India's IT Rules: What Facebook, WhatsApp, IG Compliance Reports Tell Us
Reports indicate willingness to comply with due-diligence requirements & legal requests for information from State.
The Quint DAILY
For impactful stories you just can’t miss
Facebook, Instagram and WhatsApp published their first monthly compliance report mandated by the new IT Rules that came into force on 26 May. The rules require with over five million users platforms (known as ‘Significant Social Media Intermediaries’) – to publish compliance reports every month, mentioning the details of complaints received and action taken. The current reports capture information for the period from 15 May to 15 June, 2021.
While the reports throw up interesting insights into actions taken regarding harmful content, the reports themselves come amidst Facebook-owned WhatsApp’s legal challenge to parts of the IT Rules itself.
It is noteworthy that the mandated compliance report—under section 4(1)(d)—and WhatsApp’s legal challenge to the traceability of messages requirement—under section 4(2)—both fall under the same section of the Rules. They are both part of the “Additional Due Diligence” requirements of Significant Social Media Intermediaries like Facebook, Instagram and WhatsApp.
This piece explores three major aspects of the monthly compliance reports.
First, the contents of the reports and analysis the major findings.
Second, analysis of the report in the context of Facebook’s legal battle against the controversial Rules.
Third, the broader message the company is sending through the publication of these periodic compliance data.
What The Numbers Say
Facebook and Instagram released their reports in two parts. On 2 July, Facebook and Instagram’s reports published data on the action taken on content seen as ‘harmful’ and in violation of the platforms’ community standards. The report on 15 July contained information about complaints received from users and action taken on those complaints.
Complying with these two aspects of the compliance requirements, here are some key insights drawn from the data published by Facebook, Instagram and Twitter.
Complaints Received by Multiple Platforms in a Month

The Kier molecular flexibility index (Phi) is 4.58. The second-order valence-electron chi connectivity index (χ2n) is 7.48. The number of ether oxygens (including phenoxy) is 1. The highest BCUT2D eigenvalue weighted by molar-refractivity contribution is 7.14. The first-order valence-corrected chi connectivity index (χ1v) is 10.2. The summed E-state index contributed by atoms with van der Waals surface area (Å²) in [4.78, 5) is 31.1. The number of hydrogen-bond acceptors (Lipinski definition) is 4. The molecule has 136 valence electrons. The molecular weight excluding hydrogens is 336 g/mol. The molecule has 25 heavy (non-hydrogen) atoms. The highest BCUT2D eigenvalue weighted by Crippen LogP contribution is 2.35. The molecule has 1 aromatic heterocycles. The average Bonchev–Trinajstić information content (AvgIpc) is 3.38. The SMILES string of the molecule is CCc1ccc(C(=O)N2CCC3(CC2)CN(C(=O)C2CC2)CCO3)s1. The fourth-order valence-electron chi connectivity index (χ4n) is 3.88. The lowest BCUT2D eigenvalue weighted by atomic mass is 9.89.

i) Facebook and Instagram’s machine learning AI tools have a success rate of over 99 percent in proactively identifying spam, sexual activity/nudity, self-harm, violent/graphic content, terrorist propaganda. (See Table 1 above.)
ii) In comparison, the Facebook and Instagram’s AI tools are ineffective in identifying bullying and harassment. At Facebook, only 36.7 percent of the 1.18 lakh instances were proactively identified by the platform’s automated AI tools. Similarly, at Instagram only 43.1 percent of the 1.08 lakh instances of bullying and harassment were identified by the platform on its own.
iii) WhatsApp banned 20.11 lakh accounts registered with Indian phone numbers for abusing the private messaging service’s rules on automated or bulk messaging.
iv) Complaints or grievances filed directly by users on Facebook, Instagram and WhatsApp’s are very low. In the period between 15 May and 15 June, Facebook received only 646 complaints. The platform has over 250 million users in India. Similarly, WhatsApp, with a user base of over 350 million in India received 345 complaints in the same period.
Compliance Report Based on Section 4(1)
The compliance report is based on the requirement of section 4(1)(d) of the IT Rules. According to the rule, large platforms like Facebook, Instagram, WhatsApp, Twitter, YouTube, and others are required to “publish periodic compliance report every month mentioning the details of complaints received and action taken thereon”.